In the Brilliant Film “Muscle Shoals,” There’s More Than Enough Sound to Go Around
When you’ve got Aretha Franklin, Mick Jagger, Keith Richards, Wilson Pickett, Jimmy Cliff and Gregg Allman in your rockumentary, do you really need Bono and Alicia Keys? No, you don’t. And yet Muscle Shoals, about the Alabama hamlet which gained outsize fame for its record-producing prowess, feels the need to chat with the pair, despite their flimsy relationship with the subject matter. This critique marks the beginning and end of bad things which can be said about this glorious documentary, which should be an Oscar contender, and is easily the best Americana film of 2013.
Had Muscle Shoals featured two hours’ worth of still frames of woodpeckers and beetles, relying exclusively on a sonic backdrop of the area’s dueling studios’ spectacularly compelling musical output since its early-’60s genesis, it would still be worth watching. But Muscle Shoals is gorgeously shot, its rich, almost comically verdant depictions of the Tennessee River-straddling border town literally showcasing the mud from which the music rose.
Muscle Shoals also has the benefit of the Sound’s progenitor, Rick Hall, a hard-drivin’, hair-dyin’, Rollie Fingers-mustached octogenarian whose life could not be rendered more tragic by the most morose of novelists. Without delving too far into plot-spoiling specifics, Hall’s rugged existence on the farm makes Dewey Cox’s upbringing in Walk Hard seem like a piece of cake.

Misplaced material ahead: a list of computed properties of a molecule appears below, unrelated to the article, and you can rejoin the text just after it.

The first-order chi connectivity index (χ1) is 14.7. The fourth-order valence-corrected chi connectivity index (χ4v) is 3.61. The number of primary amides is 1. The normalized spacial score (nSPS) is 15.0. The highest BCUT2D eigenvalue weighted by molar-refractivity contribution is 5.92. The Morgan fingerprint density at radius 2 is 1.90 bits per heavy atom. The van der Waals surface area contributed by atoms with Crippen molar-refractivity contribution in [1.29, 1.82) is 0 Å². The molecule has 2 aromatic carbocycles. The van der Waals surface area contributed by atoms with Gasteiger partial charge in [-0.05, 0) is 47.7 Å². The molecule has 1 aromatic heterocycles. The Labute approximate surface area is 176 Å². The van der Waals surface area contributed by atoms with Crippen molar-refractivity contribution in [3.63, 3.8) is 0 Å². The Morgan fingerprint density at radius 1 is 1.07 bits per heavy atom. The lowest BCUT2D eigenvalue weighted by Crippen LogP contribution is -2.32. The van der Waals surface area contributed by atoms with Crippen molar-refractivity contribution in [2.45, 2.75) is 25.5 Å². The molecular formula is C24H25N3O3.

One might think that a studio which recorded a slew of up-and-coming black artists when it was, to put it mildly, less than fashionable to do so down south would be renowned for bravely assembling a cadre of black session players. Hall did this later on, but when he started out, his session men were almost uniformly white. This makes for a topsy-turvy–and highly entertaining–racial dynamic, especially when the likes of Franklin and Pickett weigh in, that makes Hall’s FAME studio seem all the more revolutionary. African-American music is framed as transcendent; it’s not black music, it’s just great music. And, at the time, it served as a sociological super glue that no doubt helped America vanquish its ritualistic bigotry.
The film’s central tension point comes when most of Hall’s players are lured away by a turncoat label boss to start a rival studio nearby. A more predictable film would have wrung this for bitterness, but Muscle Shoals announces the split and swiftly moves on. What at first seems like a conflict-averse cop out by the filmmaker, Freddy Camalier, soon reveals itself to be a masterstroke. Hall simply dusted himself off and found other expert players; so intense was demand for what Muscle Shoals was offering, that it quickly became clear that there was more than enough sound to go around.